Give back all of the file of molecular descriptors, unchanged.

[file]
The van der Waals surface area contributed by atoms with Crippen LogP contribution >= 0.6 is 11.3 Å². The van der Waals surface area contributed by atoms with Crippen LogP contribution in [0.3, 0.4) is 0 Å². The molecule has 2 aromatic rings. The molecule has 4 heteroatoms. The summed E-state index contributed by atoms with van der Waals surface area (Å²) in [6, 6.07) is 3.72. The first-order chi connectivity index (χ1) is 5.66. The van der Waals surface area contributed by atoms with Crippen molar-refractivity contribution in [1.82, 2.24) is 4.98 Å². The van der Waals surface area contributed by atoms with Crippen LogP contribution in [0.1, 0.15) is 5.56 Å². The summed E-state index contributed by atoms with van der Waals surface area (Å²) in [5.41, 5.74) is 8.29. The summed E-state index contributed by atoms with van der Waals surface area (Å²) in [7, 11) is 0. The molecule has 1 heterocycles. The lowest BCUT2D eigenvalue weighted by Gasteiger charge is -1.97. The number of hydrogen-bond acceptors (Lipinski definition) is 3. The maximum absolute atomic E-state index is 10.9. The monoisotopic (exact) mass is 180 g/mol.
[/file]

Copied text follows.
The van der Waals surface area contributed by atoms with Crippen LogP contribution >= 0.6 is 11.3 Å². The van der Waals surface area contributed by atoms with Crippen LogP contribution in [0.3, 0.4) is 0 Å². The molecule has 2 aromatic rings. The molecule has 4 heteroatoms. The summed E-state index contributed by atoms with van der Waals surface area (Å²) in [6, 6.07) is 3.72. The first-order chi connectivity index (χ1) is 5.66. The van der Waals surface area contributed by atoms with Crippen molar-refractivity contribution in [1.82, 2.24) is 4.98 Å². The van der Waals surface area contributed by atoms with Crippen LogP contribution in [0.1, 0.15) is 5.56 Å². The summed E-state index contributed by atoms with van der Waals surface area (Å²) in [5.41, 5.74) is 8.29. The summed E-state index contributed by atoms with van der Waals surface area (Å²) in [7, 11) is 0. The molecule has 1 heterocycles. The lowest BCUT2D eigenvalue weighted by Gasteiger charge is -1.97. The number of hydrogen-bond acceptors (Lipinski definition) is 3. The maximum absolute atomic E-state index is 10.9. The monoisotopic (exact) mass is 180 g/mol.